Trump has in fact bitten off the hand that was investigating him. Or to put that into Politico’s prose:

The extraordinary dismissal of the FBI director by a president whose own campaign is the focus of an ongoing FBI investigation is sure to produce a torrent of criticism that Trump is interfering with the independence of law enforcement.

There’s even a sub-ouroboros, given that Trump cited a letter from AG Sessions as contributing to his decision — as Sen. Schumer noted in his press conference:

Attorney General Sessions, who had recused himself from the Russian investigation, played a role in firing the man leading it.

Maybe we could call that “recusal of the recusal”?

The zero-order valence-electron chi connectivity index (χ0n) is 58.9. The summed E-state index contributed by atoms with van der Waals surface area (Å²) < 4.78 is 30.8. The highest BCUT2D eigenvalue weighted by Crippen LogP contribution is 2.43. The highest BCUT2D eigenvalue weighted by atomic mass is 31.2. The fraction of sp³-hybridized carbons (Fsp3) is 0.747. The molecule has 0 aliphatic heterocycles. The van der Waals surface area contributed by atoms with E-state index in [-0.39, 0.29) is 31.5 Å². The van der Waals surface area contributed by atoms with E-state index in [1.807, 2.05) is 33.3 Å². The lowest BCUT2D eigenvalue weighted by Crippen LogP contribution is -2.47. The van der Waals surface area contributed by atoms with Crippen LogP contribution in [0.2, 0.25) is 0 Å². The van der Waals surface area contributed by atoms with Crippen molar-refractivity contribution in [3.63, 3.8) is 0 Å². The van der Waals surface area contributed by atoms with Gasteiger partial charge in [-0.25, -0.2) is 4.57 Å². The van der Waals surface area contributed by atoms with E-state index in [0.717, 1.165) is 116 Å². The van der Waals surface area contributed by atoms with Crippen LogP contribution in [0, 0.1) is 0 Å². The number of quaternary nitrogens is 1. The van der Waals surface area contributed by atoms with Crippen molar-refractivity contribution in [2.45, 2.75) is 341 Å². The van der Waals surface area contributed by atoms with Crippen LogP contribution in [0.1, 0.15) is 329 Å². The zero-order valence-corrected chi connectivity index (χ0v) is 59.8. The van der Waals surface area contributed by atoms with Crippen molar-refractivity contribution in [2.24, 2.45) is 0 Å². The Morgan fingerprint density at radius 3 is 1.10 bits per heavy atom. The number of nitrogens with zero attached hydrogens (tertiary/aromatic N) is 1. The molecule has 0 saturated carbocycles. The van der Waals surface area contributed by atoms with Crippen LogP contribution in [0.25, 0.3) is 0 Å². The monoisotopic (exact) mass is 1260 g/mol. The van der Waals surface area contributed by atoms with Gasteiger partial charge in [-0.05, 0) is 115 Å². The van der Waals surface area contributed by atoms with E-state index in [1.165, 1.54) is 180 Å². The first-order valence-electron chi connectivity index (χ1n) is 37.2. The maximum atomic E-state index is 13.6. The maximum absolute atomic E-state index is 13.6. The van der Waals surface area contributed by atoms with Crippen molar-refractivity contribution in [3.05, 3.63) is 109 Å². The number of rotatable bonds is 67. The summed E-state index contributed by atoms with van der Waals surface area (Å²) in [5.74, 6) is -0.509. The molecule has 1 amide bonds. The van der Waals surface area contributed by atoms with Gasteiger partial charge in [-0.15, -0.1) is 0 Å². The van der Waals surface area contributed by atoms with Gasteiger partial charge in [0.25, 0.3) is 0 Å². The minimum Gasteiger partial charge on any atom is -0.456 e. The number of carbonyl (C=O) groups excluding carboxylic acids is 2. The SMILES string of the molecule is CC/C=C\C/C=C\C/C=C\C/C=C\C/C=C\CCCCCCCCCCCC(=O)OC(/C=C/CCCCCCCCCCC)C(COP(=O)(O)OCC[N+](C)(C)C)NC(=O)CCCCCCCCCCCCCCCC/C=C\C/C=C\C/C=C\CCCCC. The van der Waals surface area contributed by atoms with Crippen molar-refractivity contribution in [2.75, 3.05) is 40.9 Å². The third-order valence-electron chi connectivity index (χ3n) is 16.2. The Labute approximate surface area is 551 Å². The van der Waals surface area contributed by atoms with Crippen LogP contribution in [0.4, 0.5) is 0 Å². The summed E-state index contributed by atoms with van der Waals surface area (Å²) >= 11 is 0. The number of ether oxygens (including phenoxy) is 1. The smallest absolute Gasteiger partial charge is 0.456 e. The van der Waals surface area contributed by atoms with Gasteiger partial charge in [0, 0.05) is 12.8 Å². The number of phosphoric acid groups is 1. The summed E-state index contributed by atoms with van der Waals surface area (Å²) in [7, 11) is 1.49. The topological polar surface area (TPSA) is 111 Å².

A quick ouroboros caught on the fly

Sunday, March 5th, 2017

[ by Charles Cameron — Benjamin Wittes twice, also a pointer to Clint Watts ]
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Benjamin Wittes and Quinta Jurecic at the Lawfare blog have an above-my-unpaid-grade examination of the Presidential oath of office — and what happens when, in the case of a given President, it falls into widespread disrepute: What Happens When We Don’t Believe the President’s Oath? Just the fact that this question is being raised is remarkable. For my purposes, though, it’s the mention of leaks about leaking — a serpent bites tail concept, and hence a signal of potential significance — that I want to capture in passing:

All this culminated rather comically in a recent State Department memo by acting legal advisor Richard Visek condemning leaks and advocating that department employees instead make use of State’s internal dissent channel—a memo which itself promptly leaked to the press. Similarly, when press secretary Sean Spicer demanded to examine the phones of White House staffers to check for leaking and ordered staffers not to speak to the press about the meeting, Politico quickly got hold of the story.